Britain’s ‘unwritten constitution’ and its highest court are put to the test as Article 50 hearing begins.

The UK’s 11-Justice Supreme Court will hear the Government open its appeal today against the ruling that it cannot use the Royal Prerogative to take the UK out of the EU by triggering Article 50. If the ruling stands, the process will be subject to parliamentary control and oversight and primary legislation will also need to cater for  the EU law rights and duties woven into the UK’s devolution arrangements.

Arriving at Court, the solicitor representing the crowd-funded People’s Challenge group, who are resisting the appeal alongside Gina Miller and Dier Dos Santos, said they were “confident” its Justices would apply the “clearest principle” of the unwritten constitution – “the empowerment of Parliament to protect citizens’ rights.”

Over 5000 people have supported the People’s Challenge group via CrowdJustice, a crowdfunding platform for public interest cases. The group’s members were formally recognised as ‘interested parties’ at a preliminary hearing last July, and participated to ensure ordinary people’s EU citizenship rights were fully taken into account by the judges dealing with the case.

They have made detailed written submissions arguing that Divisional Court’s ruling should stand complementing those of the Miller and Dos Santos teams and the intervening Scottish and Welsh Governments. The submissions are also backed by an Annex cataloguing the “fundamental and irreplaceable EU citizenship rights” at stake in the case.

The group consists of UK nationals Grahame and Rob Pigney who live in France, Paul Cartwright, a Gibraltarian national who runs Brex-IN, Christopher Formaggia who lives in Wales, Tahmid Chowdhury, a London student and Fergal McFerran, president of the NUS-USI based in Belfast.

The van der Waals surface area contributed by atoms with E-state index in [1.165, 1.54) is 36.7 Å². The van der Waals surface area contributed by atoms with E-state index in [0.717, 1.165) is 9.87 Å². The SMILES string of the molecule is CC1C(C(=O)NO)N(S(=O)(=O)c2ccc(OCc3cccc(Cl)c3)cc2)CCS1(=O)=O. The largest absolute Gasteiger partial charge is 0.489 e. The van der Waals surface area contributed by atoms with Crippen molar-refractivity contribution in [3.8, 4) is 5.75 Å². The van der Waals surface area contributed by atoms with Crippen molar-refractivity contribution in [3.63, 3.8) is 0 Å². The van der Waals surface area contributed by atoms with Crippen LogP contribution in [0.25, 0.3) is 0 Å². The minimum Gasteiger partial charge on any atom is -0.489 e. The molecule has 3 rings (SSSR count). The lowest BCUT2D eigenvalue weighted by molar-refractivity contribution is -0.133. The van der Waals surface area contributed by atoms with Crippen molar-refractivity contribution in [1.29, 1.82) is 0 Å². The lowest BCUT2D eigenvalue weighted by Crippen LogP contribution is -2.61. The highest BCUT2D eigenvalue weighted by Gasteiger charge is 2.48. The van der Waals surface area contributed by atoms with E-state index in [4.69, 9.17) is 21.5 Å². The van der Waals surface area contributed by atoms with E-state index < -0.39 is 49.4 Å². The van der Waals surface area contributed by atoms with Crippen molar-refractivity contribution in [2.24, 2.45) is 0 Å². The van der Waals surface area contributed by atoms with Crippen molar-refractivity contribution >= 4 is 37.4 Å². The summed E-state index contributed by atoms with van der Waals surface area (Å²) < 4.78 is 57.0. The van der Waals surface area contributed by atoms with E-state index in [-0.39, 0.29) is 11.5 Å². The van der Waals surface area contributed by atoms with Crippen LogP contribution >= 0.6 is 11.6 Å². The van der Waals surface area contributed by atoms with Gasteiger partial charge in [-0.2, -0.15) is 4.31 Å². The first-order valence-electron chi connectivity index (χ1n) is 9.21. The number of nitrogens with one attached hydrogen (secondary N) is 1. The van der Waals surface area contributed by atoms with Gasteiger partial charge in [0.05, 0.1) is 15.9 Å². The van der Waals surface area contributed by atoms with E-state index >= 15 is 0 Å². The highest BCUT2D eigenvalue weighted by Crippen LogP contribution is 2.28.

Grahame Pigney said today:

“CrowdJustice has allowed us – ordinary UK Citizens and our supporters – to argue that our individual personal rights and benefits are so important that the timing and conditions of a Brexit should be decided by our democratically-elected Parliament rather than a self-appointed Government that wants to behave as if the Glorious Revolution of 1688 had never happened and the Bill of Rights was never written.”

John Halford of Bindmans LLP, the group’s solicitor, said:

“This case puts Britain’s unwritten constitution and its highest court to the test, but we are confident both will withstand it – the clearest principle of that constitution is the empowerment of Parliamentary sovereignty to protect citizens’ rights.”

Julia Salasky, CEO of CrowdJustice, said:

“Thousands of people have donated to the case, and therefore had the chance to take part in one of the most significant constitutional cases of our time.  Whatever the outcome of the Supreme Court appeal, it’s a victory for the justice system that The People’s Challenge is being represented – and we’re delighted that it was made possible via CrowdJustice.”

The People’s Challenge is represented by John Halford of Bindmans LLP. Our team of barristers is headed by Helen Mountfield QC plus Gerry Facenna QCTim Johnston and Jack Williams with David Gregory joining the team to assist with the work for the Supreme Court hearing.

There are others who are also challenging the Government; Gina Miller, Dier Dos Santos, George Birnie with yet more named as part of the respective challenges plus others who have joined as interveners now the Government has appealed to the Supreme Court.

Each of the participating groups, whether Claimants, Interested Parties or Interveners, have their own independent legal teams and they participate as such in court. Obviously there is common ground between the various parties, so the legal teams co-operate to avoid unnecessary repetition.

The People’s Challenge focuses on the threat the Government’s use of the archaic Royal Prerogative poses to the Citizenship rights of UK Citizens whether they are living in the UK or Overseas.

The People’s Challenge raised the funds to challenge the Government through the Crowd Justice website. Nearly 5,000 individuals pledged £170,500 so that we could argue case to protect people’s citizenship rights in the Divisional Court. We have raised another £150,500 in pledges from some 4300 individuals so as to be able to defend the Divisional Court’s decision against the Government’s appeal to the Supreme Court.

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